Oh dear oh dear, what are the Greens at?

It really does sadden me to witness the viciousness of the attacks on both sides of the De Burca resignation debacle.

The party though has adopted a rather unseemly, distasteful culture which appears designed to rid the organisation of any dissenting voice or constructive criticism.

Good people have been let go or encouraged to leave and have been very publicly and personally attacked by their former ‘colleagues’ for doing so.  How and why has it come to this?

And now the poor poll results for both party and leader.

Here’s a report in the Irish Independent on the latest results:

Irish Independent

If the Greens were “shellshocked”, in the words of Paul Gogarty, at the resignation of Deirdre de Burca from the party and the Seanad yesterday, they will be even more deeply traumatised by this morning’s headlines.

Green Party support has slumped 3pc to a miniscule and statistically dismissive level.  Leader John Gormley’s satisfaction level has fallen correspondingly.

People formed their opinion before Deirdre de Burca launched her onslaught, accusing the Greens of abandoning their political values and integrity and of being no more than an extension of Fianna Fail.

She went on to accuse John Gormley of failing to serve the party properly and of allowing an insidious “drift” to develop.

Green Party TDs rallied around their leader yesterday in exchanges that eerily echoed those of Fine Gael TDs a few days ago.

Trevor Sargent said Ms de Burca’s criticisms didn’t ring true and were unfair. Yet it seems a world away since the same Trevor Sargent waved a cheque and challenged Dublin county councillors to own up about bribery. A long way too from the Rumble in Ranelagh when John Gormley shouted down Michael McDowell for daring to question his Green integrity.

For a party with only a handful of representatives in the Oireachtas, the departure of Ms de Burca is a significant blow, and her stinging valedictory words, together with today’s poll findings, will shake Green nerves.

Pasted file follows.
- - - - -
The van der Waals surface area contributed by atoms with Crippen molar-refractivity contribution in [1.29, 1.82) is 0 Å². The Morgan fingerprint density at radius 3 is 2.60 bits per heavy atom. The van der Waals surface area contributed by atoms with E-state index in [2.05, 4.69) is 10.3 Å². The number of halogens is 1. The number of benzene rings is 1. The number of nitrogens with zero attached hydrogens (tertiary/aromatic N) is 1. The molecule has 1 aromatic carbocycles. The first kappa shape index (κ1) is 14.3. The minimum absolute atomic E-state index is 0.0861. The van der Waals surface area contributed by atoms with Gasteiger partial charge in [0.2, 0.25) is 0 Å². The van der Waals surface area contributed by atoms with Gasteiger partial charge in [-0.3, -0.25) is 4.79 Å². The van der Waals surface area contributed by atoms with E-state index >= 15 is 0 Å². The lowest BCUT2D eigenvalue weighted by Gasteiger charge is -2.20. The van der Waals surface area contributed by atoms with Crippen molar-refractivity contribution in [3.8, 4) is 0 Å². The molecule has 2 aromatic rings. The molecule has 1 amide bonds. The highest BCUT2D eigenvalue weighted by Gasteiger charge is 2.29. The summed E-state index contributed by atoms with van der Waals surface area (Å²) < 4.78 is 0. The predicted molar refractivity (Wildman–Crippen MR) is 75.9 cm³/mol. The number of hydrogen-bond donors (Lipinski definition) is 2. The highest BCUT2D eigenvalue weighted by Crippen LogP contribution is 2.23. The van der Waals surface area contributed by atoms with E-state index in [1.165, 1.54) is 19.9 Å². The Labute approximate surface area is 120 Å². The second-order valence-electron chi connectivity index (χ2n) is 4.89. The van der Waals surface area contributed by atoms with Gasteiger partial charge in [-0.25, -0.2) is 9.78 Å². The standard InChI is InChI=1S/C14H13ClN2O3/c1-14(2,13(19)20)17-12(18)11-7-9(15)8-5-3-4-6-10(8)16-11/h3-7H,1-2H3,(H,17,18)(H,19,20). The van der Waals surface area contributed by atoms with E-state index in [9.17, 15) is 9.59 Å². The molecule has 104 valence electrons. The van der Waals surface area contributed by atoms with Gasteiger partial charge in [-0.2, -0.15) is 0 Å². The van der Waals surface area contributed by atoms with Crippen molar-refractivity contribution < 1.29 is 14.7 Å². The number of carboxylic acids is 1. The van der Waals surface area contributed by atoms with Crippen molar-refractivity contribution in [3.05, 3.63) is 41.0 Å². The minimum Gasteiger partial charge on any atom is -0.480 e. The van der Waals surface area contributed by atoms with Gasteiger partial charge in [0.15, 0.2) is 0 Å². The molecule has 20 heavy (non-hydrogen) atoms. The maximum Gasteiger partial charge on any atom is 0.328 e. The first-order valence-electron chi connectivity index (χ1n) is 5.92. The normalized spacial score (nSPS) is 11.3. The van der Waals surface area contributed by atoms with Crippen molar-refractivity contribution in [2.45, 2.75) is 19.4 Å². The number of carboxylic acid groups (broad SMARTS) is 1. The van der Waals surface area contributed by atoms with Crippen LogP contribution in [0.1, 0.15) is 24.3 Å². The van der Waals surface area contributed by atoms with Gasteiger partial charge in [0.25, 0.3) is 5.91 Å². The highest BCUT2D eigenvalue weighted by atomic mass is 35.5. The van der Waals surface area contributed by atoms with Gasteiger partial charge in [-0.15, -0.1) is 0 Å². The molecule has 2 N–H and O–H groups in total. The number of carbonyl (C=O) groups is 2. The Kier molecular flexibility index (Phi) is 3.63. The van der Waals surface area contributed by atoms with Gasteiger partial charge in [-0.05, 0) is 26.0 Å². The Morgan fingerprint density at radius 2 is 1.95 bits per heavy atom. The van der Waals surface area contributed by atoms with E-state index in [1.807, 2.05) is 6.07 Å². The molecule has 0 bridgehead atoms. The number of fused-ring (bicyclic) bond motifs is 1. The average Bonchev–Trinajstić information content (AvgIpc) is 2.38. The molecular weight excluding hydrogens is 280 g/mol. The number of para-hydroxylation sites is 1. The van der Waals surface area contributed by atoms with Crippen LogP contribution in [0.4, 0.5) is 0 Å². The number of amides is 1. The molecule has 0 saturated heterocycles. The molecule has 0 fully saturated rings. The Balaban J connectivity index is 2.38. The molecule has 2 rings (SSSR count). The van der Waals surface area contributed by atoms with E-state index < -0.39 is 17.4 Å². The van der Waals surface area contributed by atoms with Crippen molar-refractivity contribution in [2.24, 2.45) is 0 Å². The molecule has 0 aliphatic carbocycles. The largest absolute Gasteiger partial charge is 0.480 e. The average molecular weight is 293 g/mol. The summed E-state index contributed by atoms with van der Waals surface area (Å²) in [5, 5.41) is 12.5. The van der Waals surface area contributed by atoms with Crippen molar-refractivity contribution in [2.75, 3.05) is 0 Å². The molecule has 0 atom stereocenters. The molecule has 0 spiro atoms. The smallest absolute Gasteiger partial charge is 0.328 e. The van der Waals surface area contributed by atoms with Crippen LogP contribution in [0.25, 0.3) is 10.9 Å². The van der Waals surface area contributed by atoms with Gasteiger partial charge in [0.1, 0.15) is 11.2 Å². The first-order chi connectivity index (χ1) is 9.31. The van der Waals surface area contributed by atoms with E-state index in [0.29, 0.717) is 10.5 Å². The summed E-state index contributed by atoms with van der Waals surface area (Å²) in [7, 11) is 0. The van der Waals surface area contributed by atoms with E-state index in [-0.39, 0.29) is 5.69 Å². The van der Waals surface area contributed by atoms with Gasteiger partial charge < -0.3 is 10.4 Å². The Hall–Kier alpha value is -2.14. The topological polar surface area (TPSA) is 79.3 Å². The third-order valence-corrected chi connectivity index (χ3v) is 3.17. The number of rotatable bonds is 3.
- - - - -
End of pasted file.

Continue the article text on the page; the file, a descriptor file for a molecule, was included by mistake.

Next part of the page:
3 Responses to “Oh dear oh dear, what are the Greens at?”

  1. 1 steverawson February 28, 2010 at 3:43 pm

    I think what is happening to the Green Party is that it is undergoing a major re-positioning while in Government. This is not a criticism but an observation.
    The vote on NAMA, rather than the vote on Lisbon, signaled a major shift in the party’s political compass. The issue now is no longer about fundamentalist greens and realistic greens or Fundis and Realos, but about Greens with a more socialist or left wing worldview and Greens who would view themselves more along the lines of Christian Democratic economic and social policies.
    Many of those unhappy with the new policy direction believed that they had no option but to leave. People may not have been explicitly told to leave, but were certainly given no encouragement to stay. In fact, many have just drifted away, to be replaced by new members happy with the Greens new found policy positions on NAMA and it’s narrowly defined role in Government.
    Health warning
    Finally and just for the record folks, Damian Connon is a paid employee of the communications staff of the Green Party with a very clear brief to scan online discussions and rebut any comments that may appear contrary to the Green Party Parliamentary Party’s viewpoint.

    It’s all part of standards communications practice and reputation protection….what Damian might describe as standard ‘procedural guff’.

  2. 2 Pat February 16, 2010 at 7:53 pm

    Nobody likes airing their dirty linen in public. Unfortunately, it doesn’t get aired at all if you shove it under the carpet. The stench just gets worse.

  3. 3 Damian February 15, 2010 at 3:06 pm


    Great to see you blogging.

    Totally disagree, however, with your claim that: “good people have been let go or encouraged to leave.”

    The Greens have lost good people. There’s no doubt.

    But they were in no way encouraged to leave. The opposite is true.

    On our role in government, on Lisbon, on Nama, on many other issues, the party has bent over backwards to include and accommodate dissenting voices – up to an including allowing these voices to try to hijack big meetings with procedural guff. As you well know, this is part of the Green Party’s “unique” organisational culture, and will hopefully continue long into the future.

    Which other organisation would require every major decision to require a two thirds majority?

    The people who have left did so for their own reasons. They weren’t encouraged. They weren’t forced.

    In many cases our ex-greens were frustrated that they couldn’t force the party to adopt their own minority views.

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February 2010
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